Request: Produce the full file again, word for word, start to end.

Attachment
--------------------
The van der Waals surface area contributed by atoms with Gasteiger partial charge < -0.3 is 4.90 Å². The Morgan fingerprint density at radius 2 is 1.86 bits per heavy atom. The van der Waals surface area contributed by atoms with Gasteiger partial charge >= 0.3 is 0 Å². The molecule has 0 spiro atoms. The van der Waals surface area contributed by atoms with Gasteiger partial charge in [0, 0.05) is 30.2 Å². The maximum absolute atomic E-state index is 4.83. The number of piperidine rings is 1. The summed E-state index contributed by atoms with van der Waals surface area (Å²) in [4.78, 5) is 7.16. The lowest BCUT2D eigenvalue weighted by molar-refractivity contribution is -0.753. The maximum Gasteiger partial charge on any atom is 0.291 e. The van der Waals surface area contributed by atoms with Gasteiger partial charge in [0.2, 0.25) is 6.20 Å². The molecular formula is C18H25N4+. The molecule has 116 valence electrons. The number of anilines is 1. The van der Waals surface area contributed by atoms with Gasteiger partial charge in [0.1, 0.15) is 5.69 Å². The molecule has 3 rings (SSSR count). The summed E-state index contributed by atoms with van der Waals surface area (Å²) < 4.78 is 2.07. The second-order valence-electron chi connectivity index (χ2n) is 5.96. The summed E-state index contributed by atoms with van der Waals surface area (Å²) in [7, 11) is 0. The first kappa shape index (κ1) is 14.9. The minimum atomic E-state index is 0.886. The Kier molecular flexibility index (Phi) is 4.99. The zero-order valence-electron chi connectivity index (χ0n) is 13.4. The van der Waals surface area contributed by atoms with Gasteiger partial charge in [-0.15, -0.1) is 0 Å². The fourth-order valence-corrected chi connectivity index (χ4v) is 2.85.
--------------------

The van der Waals surface area contributed by atoms with Gasteiger partial charge < -0.3 is 4.90 Å². The Morgan fingerprint density at radius 2 is 1.86 bits per heavy atom. The van der Waals surface area contributed by atoms with Gasteiger partial charge >= 0.3 is 0 Å². The molecule has 0 spiro atoms. The van der Waals surface area contributed by atoms with Gasteiger partial charge in [0, 0.05) is 30.2 Å². The maximum absolute atomic E-state index is 4.83. The number of piperidine rings is 1. The summed E-state index contributed by atoms with van der Waals surface area (Å²) in [4.78, 5) is 7.16. The lowest BCUT2D eigenvalue weighted by molar-refractivity contribution is -0.753. The maximum Gasteiger partial charge on any atom is 0.291 e. The van der Waals surface area contributed by atoms with Gasteiger partial charge in [0.2, 0.25) is 6.20 Å². The molecular formula is C18H25N4+. The molecule has 116 valence electrons. The number of anilines is 1. The van der Waals surface area contributed by atoms with Gasteiger partial charge in [0.1, 0.15) is 5.69 Å². The molecule has 3 rings (SSSR count). The summed E-state index contributed by atoms with van der Waals surface area (Å²) < 4.78 is 2.07. The second-order valence-electron chi connectivity index (χ2n) is 5.96. The summed E-state index contributed by atoms with van der Waals surface area (Å²) in [7, 11) is 0. The first kappa shape index (κ1) is 14.9. The minimum atomic E-state index is 0.886. The Kier molecular flexibility index (Phi) is 4.99. The zero-order valence-electron chi connectivity index (χ0n) is 13.4. The van der Waals surface area contributed by atoms with Gasteiger partial charge in [-0.15, -0.1) is 0 Å². The fourth-order valence-corrected chi connectivity index (χ4v) is 2.85.